Friday, April 14, 2006
Historical survey proposal invites questions
At the Community Preservation Committee meeting on April 6, member Larry Sorli proposed a transfer of $40,000 from the CPC Historical Reserve Fund to pay for an inventory of historical properties in Carlisle. The Massachusetts Historical Commission (MHC) encourages communities to research the backgrounds of their historic properties and report results to a central database. The information then is available for planning and protection.
Sorli noted that the form provided takes "several hours" to fill out. MHC will conduct the survey for $180 per property. With 230 sites to be surveyed in Carlisle, the cost for MHC would be $42,840. A consultant will charge $40,000. An attempt to do this work using volunteer labor was a failure as many forms were filled out based on "folklore" rather than primary sources.
Tim Hult questioned if the information collected could be used to restrict what a homeowner does with his property. Sorli was confident there would be no restrictions unless the town adds to bylaws. However, CPC chair Caren Ponty noted that, as a real estate consultant, she has found that when working on an historical property, "They won't say 'no' but it adds more paperwork." In addition, "architectural detail" or other work may be requested.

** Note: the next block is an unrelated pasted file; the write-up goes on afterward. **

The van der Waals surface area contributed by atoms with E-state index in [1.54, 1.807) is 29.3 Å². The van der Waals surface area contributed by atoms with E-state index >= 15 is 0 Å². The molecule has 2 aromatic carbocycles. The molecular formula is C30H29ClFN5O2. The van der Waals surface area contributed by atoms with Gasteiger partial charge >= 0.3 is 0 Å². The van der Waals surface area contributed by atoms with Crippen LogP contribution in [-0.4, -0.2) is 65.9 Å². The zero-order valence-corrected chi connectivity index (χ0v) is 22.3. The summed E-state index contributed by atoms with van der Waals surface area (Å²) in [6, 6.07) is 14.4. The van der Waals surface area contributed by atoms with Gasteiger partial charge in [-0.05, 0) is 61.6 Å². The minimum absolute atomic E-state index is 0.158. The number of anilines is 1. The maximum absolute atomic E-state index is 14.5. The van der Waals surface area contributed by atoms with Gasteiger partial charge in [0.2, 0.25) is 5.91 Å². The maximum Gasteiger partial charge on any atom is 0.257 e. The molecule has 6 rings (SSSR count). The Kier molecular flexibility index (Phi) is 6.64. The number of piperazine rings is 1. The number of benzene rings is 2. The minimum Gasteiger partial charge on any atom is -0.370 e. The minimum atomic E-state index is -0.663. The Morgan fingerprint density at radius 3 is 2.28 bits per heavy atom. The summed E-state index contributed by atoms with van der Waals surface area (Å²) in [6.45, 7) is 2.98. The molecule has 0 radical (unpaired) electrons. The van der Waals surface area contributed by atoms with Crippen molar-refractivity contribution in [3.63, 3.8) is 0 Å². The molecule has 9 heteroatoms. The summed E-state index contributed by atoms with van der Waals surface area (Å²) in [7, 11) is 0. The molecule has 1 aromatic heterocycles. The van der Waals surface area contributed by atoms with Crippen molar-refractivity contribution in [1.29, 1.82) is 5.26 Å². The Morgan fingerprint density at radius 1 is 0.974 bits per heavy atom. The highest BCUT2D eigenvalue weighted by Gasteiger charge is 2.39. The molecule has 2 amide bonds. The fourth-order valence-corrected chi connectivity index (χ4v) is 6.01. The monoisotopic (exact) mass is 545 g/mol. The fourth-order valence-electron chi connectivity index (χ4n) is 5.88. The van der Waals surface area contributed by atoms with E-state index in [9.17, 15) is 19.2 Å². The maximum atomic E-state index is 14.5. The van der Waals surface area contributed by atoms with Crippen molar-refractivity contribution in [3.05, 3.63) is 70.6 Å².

"What I don't want in any form is a study that has an impact on anyone's property," said Hult. He wondered, for example, if the survey would provide ammunition to a neighbor who wanted to stop a renovation. Said Ponty, "It won't stop you, but it will slow you down." But Sorli disagreed, "There's nothing threatening about the survey. It's a planning document." He added, "It's all about planning, not control."
Hult agreed that "we need a baseline of knowledge" for planning, but suggested better cost justification that "the survey allows us to do 'x.'" He also cautioned, "There's some limit to the town's tolerance for the next $50,000 study, and we're approaching it." Hult added that the town needs reassurance that the results could not be used to stall progress on resolving the situation with the Highland Building.
The CPC voted unanimously to bring the proposal to Town Meeting.
© 2006 The